Okay. And clearly, the people eating the ice cream out of the toilet will eat far less ice cream, simply because it’s inside of – even though it’s a brand new clean toilet. It’s that association. So that’s an extreme example. But they go through and they’ve now identified colors. You know, years ago, I think it was Heinz ketchup, came out – they thought it would be cool if they came out with a black ketchup.

Same taste. Everything else is exactly the same. The only difference was that it was black. It was a complete failure. Nobody wanted black ketchup. They didn’t like it. It just didn’t have the same palatability because the color was different. Even the crunch. They even will study the right crunch and sound that something makes when you bite into it.

Now, to be clear, humans, for as long as we’ve been preparing food, have aimed at increasing the pleasurability of our food experience. We’ve been doing this for a long time. I mean, every culture has recipes, right? We add spices and salt and things to food to increase its palatability. The difference is, it’s now gone to a level that we could never have done without modern science.

It’s gotten to a level now where we can combine flavors, textures, and chemicals to really create these Frankenstein-type foods that it’s almost not fair. And I don’t want to say it’s not fair because, I think all individuals, we all have the power to make choices for ourselves. But I think we need to truly appreciate the power that heavily processed foods have over us so that we can learn to abstain from them.

What’s his name? Rob Wolf. Rob Wolf, love that guy. He wrote a great book and he talked about this exact subject and he actually compared it to pornography in the internet age. And he talked about how because we have access to just unlimited supplies of pornography, you know, the human brain didn’t evolve having that much variety, and so now we’re finding is young men in their 20’s with erectile dysfunction, which didn’t even exist before.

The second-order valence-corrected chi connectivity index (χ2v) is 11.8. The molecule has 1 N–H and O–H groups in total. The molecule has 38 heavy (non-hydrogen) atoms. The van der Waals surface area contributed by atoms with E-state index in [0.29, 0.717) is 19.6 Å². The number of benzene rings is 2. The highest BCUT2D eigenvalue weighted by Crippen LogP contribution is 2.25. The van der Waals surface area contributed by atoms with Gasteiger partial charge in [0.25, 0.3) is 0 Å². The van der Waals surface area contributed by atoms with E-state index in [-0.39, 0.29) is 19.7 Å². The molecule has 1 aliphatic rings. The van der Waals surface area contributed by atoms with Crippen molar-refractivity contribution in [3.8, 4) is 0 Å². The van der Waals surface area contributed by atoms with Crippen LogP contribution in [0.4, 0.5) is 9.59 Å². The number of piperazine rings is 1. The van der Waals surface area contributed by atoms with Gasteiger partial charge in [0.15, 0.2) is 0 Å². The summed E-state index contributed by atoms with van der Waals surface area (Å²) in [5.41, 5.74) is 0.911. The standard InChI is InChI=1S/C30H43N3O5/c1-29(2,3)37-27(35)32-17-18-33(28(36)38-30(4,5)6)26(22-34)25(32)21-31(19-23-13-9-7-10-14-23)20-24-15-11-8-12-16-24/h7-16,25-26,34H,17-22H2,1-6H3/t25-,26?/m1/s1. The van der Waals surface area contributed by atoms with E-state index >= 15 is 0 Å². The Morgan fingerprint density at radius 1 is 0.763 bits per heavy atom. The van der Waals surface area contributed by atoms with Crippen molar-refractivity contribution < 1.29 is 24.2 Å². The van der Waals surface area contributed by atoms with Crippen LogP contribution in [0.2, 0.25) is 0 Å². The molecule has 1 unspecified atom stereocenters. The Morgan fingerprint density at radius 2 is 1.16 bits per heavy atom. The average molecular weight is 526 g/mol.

Now, what you’re finding are movements of young men who are abstaining from pornography because they’re learning firsthand the power it has over the brain. That’s what’s happened with food and so I firmly believe, I know – I mean, if we examine the obesity epidemic – sure, we can look at it and say, “oh, we’re eating too much and we’re not moving enough.”

Well, yeah, no shit, Sherlock. Yeah, that’s what’s happening. But why? Like, why is it so hard for people to eat an appropriate amount in the face of obvious problems? I mean, you are looking in the mirror and you’re 50 pounds overweight. You obviously have an issue. You obviously – your health is not good. You’re looking around and there’s people all around us with…

 

Mike: [00:35:58] Are you, fat shaming, you bigot?

 

Sal: [00:36:00] [Laughing] Not at all. But it’s true that – it’s like, “how come we can’t stop this?” Well, it’s because, again, we’re dealing with, you know, heavily engineered foods, and if you avoid them, your odds of success are much higher. So I guess that was a long winded way of saying, like, one of the steps that I recommend people do if they want to really tackle this is to avoid the heavily processed foods, because I have yet to find somebody who can, except for, you know, neurotic people like you or I.

I have yet to find, you know, normal people who can do well with nutrition long term, who also eat a lot of heavily processed foods. The last thing, Mike, that I recommend, I don’t recommend everybody, if you’re listening and you have an eating disorder or you’ve suffered from an eating disorder in the past, especially, you know, bulimia and anorexia, definitely don’t recommend this.

But to everybody else, especially to the meat heads out there who do the opposite and force feed themselves. One of the most powerful single tools you can use to modify your behavior around food and really understand your true cravings and hunger is a fast. A prolonged fast. Fasting from food for 48, 72 hours really allows you to feel bored, feel stressed, feel happy, feel sad without having that food that you normally would put your mouth.